Excessive Data Sent in Activity Monitor - Malware worry or AM error?

Discussion in 'OS X Mountain Lion (10.8)' started by Tezcatlipoca, Nov 22, 2012.

  1. Tezcatlipoca macrumors regular


    May 23, 2012
    Cambridge, UK
    I've got a Mid 2011 iMac - it's my first ever Mac and I've only had it since July, when I finally moved away from Windows after many many years.

    I noticed a strange value in Activity Monitor on Sunday evening, under Data Sent. It was over 2GB, which made no sense to me as there's no way that I uploaded that much data over the internet or the local network since I booted up my iMac on Sunday afternoon.

    I use iCloud and iTunes Match. However... I don't have that much stuff on iCloud on my iMac, just a few small documents. And although I use iTunes Match it is fully up to date plus iTunes was not even running at the time.

    I did stream ~600-700MB of video from my iMac over the local network earlier on Sunday afternoon, along with ~1.3GB on Saturday night, and probably another ~1GB on Saturday afternoon.

    The data streamed on Saturday night and on Sunday afternoon could well add up to the value I saw on Sunday evening under Data Sent, but:

    - I shut down my iMac on Saturday night, after streaming the ~1.3GB of video, and in my experience Data Sent resets with each boot (it certainly has each time since Sunday).

    - The value seen on Sunday did not include the amount streamed earlier on Saturday afternoon, so if it *didn't* reset upon booting on Sunday why would it include the Saturday night data but not the Saturday afternoon data.

    What could have caused this value?

    Having used Windows for years, I've come to be quite paranoid regarding malware, plus I am generally rather paranoid anyway.

    I know that many people claim that you do not need anti-virus/anti-malware software on a Mac as they claim the chance of infection is extremely low, but even if there are no Mac viruses in the wild the whole Flashback thing has shown that Mac malware does exist and can infect Macs easily (at least given the right circumstances).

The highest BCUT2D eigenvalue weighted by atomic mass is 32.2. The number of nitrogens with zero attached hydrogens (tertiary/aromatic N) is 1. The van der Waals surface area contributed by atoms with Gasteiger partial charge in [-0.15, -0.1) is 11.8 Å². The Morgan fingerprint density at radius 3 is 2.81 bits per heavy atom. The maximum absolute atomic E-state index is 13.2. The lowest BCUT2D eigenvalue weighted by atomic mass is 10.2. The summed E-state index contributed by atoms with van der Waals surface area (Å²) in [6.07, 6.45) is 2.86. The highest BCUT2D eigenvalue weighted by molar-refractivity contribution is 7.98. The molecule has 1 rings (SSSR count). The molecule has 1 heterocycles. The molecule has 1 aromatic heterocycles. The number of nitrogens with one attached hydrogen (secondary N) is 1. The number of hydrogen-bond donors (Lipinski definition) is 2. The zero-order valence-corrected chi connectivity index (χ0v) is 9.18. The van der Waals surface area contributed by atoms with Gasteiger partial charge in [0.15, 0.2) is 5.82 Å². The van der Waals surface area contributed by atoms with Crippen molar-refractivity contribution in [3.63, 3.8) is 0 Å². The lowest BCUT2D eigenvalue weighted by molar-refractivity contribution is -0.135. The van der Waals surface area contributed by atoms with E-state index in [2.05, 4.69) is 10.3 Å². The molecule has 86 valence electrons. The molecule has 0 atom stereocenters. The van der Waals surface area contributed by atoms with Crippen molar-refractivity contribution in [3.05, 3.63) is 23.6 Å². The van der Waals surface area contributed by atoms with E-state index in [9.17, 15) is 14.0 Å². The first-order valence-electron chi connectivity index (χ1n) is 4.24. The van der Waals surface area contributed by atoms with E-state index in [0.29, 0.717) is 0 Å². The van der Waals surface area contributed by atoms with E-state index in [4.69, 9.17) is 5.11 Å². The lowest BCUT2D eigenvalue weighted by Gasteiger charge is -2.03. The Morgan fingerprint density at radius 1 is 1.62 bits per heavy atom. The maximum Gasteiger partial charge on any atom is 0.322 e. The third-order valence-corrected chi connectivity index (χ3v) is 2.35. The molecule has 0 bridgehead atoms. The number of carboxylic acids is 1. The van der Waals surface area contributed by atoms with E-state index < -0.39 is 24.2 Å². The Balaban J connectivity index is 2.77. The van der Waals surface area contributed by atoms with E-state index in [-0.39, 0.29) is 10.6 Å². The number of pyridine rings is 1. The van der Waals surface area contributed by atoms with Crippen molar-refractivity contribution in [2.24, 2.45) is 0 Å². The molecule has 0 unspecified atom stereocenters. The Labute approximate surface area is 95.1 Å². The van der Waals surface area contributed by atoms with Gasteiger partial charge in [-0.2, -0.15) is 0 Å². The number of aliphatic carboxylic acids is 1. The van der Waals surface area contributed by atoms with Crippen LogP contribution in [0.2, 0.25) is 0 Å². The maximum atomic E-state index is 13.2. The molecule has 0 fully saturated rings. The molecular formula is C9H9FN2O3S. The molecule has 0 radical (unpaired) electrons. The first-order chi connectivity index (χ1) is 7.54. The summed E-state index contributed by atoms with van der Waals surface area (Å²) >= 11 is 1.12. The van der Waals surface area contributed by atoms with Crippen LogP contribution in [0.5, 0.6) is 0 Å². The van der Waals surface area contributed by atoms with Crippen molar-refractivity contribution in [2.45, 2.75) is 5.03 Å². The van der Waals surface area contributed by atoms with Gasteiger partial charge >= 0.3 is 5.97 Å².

So... I'm worried that if this is not simply a case of Activity Monitor screwing up somehow (likely?), it could be due to some sort of malware infection? Possible, impossible? Likely, unlikely?

    I use Google Chrome as my browser. I do have Java installed (and up to date), but only use it for PS3MediaServer - Java is disabled within Chrome (and Safari).

    Mountain Lion is up to date - 10.8.2.

    Gatekeeper is set to the "medium" setting: "Mac App Store and identified developers". I do have some software installed that isn't signed, which I have installed via deliberately overruling Gatekeeper by right-clicking and hitting open, but it's genuine and legitimate software from trusted sources, that I always scan with ClamXav first and also verify checksums for if available.

    I've tried out a few AV apps (in turn - never had more than one installed at a time) to try and reduce my paranoia, some free and some demos of paid versions: Sophos, Avast, MacScan, Kaspersky, Avira, Intego.

    All have come up clean so far.

    Sophos did later go funny and lose its real-time protection, but I think I've seen that before during a previous period I had it installed, and I think I've seen it do that on my iMac at work too - it doesn't always load properly.

    Given whatever is built into 10.8.2, given my Gatekeeper setting, and given that the AV scans so far have been clean, can I be certain that my system is genuinely clean? There's nothing out there that could have infected me via browsing with Chrome, sent 2GB of data out, and then stayed hidden from every AV app or maybe even removed itself to prevent it being detected? OK, so Java is disabled, but can Javascript also be an attack vector? Chrome's built-in Flash? Could something install without me manually allowing it to do so?

    I know I sound rather paranoid, but, well, that's how I am! :( I "ruminate and catastrophise" over things...:rolleyes:
  2. nontroppo macrumors 6502


    Mar 11, 2009
    The excellent outbound firewall Little Snitch has a network monitor, showing your all historical data of any app using the network and what sites are being contacted. This will provide accurate data on which you can "ruminate and catastrophise" over to your hearts content :cool:

  3. cyclotron451 macrumors regular


    Mar 16, 2005
    Hi Matt D,
    well there are of course malware available to be deployed on OS X, both the 'amateur' variety and the 'pro' versions. Most people find that the AV products for Mac are more trouble than they are worth - I have run Sophos but I'm equally as good as/or better than AV at spotting phishing emails - and most if not all of the daily attacks have had win32 exe's. The last virus I saw on a Mac was on an OS7 virtual valerie 'trial version'

    The true likelyhood of you being 'attacked' is purely and simply related to the perceived value of the information that you retain on your system.
    If you have a stash of dubious MP3's then UK BISA or RIAssA Professionals could stuff a trojan at you via a fake Adobe Flash upgrade or an iTunes rollout, but its unlikely; if you have elbonian national secrets on your iMac then many agencies will already have your data having invested $10k to take your stuff.